The Society for the
Psychological
Study of Social Issues

    



A Call to Action in the Face of Tragedy: SPSSI Responds to the Pulse Nightclub Tragedy

The horrifying mass shooting in June of 2016 at an LGBT nightclub in Orlando raises hard questions about the prevalence of hate crimes against gays, lesbians and bisexuals; the continuing persistence of gun violence; and the psychological factors that lead some people to commit radical acts of terror. SPSSI members and leaders have spearheaded a number of activities in response to this and related tragedies:

NEW Pulse Nightclub Tragedy in Orlando Syllabus 

This syllabus can be used in part or in whole in a range of courses. The syllabus is divided into several subsections that each highlight an important topic in discussions about the Pulse Nightclub Shooting: LGBTQ, Intersectionality, Gun Violence, and Terrorism & Islamophobia. These subsections include research texts as well as news stories and other teaching resources to complement understanding, reflection, and discussion.

Informal SPSSI Conference Session 

On June 26, 2016, SPSSI hosted an informal discussion session at the conference in Minneapolis to acknowledge the Orlando shootings and their impact on SPSSI members and the community; to share resources and information about the responses of SPSSI so far; and to discuss future contributions that SPSSI and its members can make. A number of projects have grown out of this session, including the Pulse Nightclub Tragedy in Orlando Syllabus.

SPSSI Open Letter: Research Sheds Light onto Violent Extremism, Let Research Also Shed Light onto Gun Violence

On June 17, 2016, in advance of major votes in the Senate on bills that might have addressed some problems related to gun violence, the SPSSI Executive Committee called on Congress to reinvest in federally funded research on gun violence. Such research has been effectively suspended for 20 years—since 1996. The letter was authored in collaboration with SPSSI member Arie Kruglanski.

SPSSI Virtual Issue: Toward an Understanding of the Orlando Massacre

In support of SPSSI’s recent open letter on the Orlando shootings, the editors of the Journal of Social Issues (JSI), Analyses of Social Issues And Public Policy (ASAP), and Social Issues and Policy Review (SIPR) have compiled a series of nine articles that touch on three related topics. These are: LGBTQ issues, gun violence, and terrorism. As our nation mourns and tries to make sense of these events, it is our hope that the scholarship here will contribute toward positive social change, and policy that is informed by research.

Past SPSSI President Allen Omoto spearheads APA response to Orlando shootings

In collaboration with APA President Susan McDaniel, past SPSSI President and current Division 44 President Allen Omoto authored the APA response that came out the day following the Orlando shootings. A recent APA media advisory identifies a number of related and useful resources (e.g., how to talk to your children about the shootings). The APAGS blog has some excellent posts on #WeAreOrlando and #SomosOrlando, as does the APA Public Interest Directorate Blog, which has a post on 100+ Resources for the Aftermath of the Orlando Mass Shooting Tragedy.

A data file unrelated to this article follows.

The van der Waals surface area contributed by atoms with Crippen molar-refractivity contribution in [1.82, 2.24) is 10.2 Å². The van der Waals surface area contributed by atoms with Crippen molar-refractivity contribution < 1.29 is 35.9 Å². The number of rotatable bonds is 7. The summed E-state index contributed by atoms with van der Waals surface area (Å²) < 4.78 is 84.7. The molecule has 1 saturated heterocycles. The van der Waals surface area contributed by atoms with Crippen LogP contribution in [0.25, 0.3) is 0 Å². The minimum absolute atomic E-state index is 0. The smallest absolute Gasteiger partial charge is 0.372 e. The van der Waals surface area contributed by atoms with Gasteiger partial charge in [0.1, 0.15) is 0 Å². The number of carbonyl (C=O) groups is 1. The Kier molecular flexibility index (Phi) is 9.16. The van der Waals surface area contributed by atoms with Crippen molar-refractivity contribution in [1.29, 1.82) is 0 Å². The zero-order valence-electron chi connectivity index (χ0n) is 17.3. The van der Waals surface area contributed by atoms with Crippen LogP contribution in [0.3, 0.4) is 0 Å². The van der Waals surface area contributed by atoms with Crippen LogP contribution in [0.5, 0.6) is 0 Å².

SPSSI Policy Committee member Sander van der Linden teamed up with Time Magazine's Data Journalism Lab to develop an interactive quiz to learn more about the public's views, norms, and attitudes about gun safety and gun control

Take the quiz and compare your own personal beliefs with the views of most Americans as well as with those of other social scientists. This tool is both trying to raise public awareness and also gathering data to learn more about how these mass shooting events are impacting people's beliefs about gun violence and policy-support for gun control.

SPSSI Fellow Roxane Cohen Silver has begun a national study of the psychological impact of the Orlando mass shooting.

This is the sixth wave of a National Science Foundation-funded study of over 4000 individuals that she has been following since the Boston Marathon bombing in 2013. The sixth wave of the study began less than one week after the Orlando shootings. 

The Sussex Hate Crime Project in the U.K. is looking at the indirect effects of hate crimes. 

Hate crimes not only threaten the personal safety and security for those directly victimized; these crimes are also likely to indirectly impact other individuals in the victim’s identity group by increasing feelings of fear, anger, and isolation throughout the group. Through this three-year project, researchers are working with individuals and organizations from two commonly targeted groups, people who are Muslim and people who identify as LGBT, in an attempt to understand how indirect experiences of hate crimes impact on individuals, communities, and society in general.

SPSSI member Jillian Peterson has published a number of articles that might be of interest, including:


Research that produces nothing but books will not suffice.
                                                                                                                    - Kurt Lewin